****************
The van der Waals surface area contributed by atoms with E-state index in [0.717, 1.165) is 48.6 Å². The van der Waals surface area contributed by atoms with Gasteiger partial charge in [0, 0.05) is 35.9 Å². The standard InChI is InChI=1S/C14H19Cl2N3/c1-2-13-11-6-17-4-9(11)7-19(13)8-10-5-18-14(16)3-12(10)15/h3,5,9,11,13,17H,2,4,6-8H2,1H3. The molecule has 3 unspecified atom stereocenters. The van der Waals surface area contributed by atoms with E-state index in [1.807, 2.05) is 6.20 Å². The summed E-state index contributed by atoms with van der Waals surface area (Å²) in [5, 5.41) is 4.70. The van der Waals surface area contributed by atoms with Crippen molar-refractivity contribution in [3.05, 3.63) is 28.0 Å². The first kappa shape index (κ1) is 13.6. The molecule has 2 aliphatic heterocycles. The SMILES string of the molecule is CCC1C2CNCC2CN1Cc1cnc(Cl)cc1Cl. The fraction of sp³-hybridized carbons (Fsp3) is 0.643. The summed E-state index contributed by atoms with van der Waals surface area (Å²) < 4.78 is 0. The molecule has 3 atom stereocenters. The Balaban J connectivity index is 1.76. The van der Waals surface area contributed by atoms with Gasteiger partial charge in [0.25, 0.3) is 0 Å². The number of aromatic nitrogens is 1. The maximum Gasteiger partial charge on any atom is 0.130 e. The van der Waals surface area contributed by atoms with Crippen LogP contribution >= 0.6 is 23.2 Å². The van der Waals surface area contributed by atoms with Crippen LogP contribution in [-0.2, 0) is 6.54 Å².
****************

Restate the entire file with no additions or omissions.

The van der Waals surface area contributed by atoms with E-state index in [0.717, 1.165) is 48.6 Å². The van der Waals surface area contributed by atoms with Gasteiger partial charge in [0, 0.05) is 35.9 Å². The standard InChI is InChI=1S/C14H19Cl2N3/c1-2-13-11-6-17-4-9(11)7-19(13)8-10-5-18-14(16)3-12(10)15/h3,5,9,11,13,17H,2,4,6-8H2,1H3. The molecule has 3 unspecified atom stereocenters. The van der Waals surface area contributed by atoms with E-state index in [1.807, 2.05) is 6.20 Å². The summed E-state index contributed by atoms with van der Waals surface area (Å²) in [5, 5.41) is 4.70. The van der Waals surface area contributed by atoms with Crippen molar-refractivity contribution in [3.05, 3.63) is 28.0 Å². The first kappa shape index (κ1) is 13.6. The molecule has 2 aliphatic heterocycles. The SMILES string of the molecule is CCC1C2CNCC2CN1Cc1cnc(Cl)cc1Cl. The fraction of sp³-hybridized carbons (Fsp3) is 0.643. The summed E-state index contributed by atoms with van der Waals surface area (Å²) < 4.78 is 0. The molecule has 3 atom stereocenters. The Balaban J connectivity index is 1.76. The van der Waals surface area contributed by atoms with Gasteiger partial charge in [0.25, 0.3) is 0 Å². The number of aromatic nitrogens is 1. The maximum Gasteiger partial charge on any atom is 0.130 e. The van der Waals surface area contributed by atoms with Crippen LogP contribution >= 0.6 is 23.2 Å². The van der Waals surface area contributed by atoms with Crippen LogP contribution in [-0.2, 0) is 6.54 Å².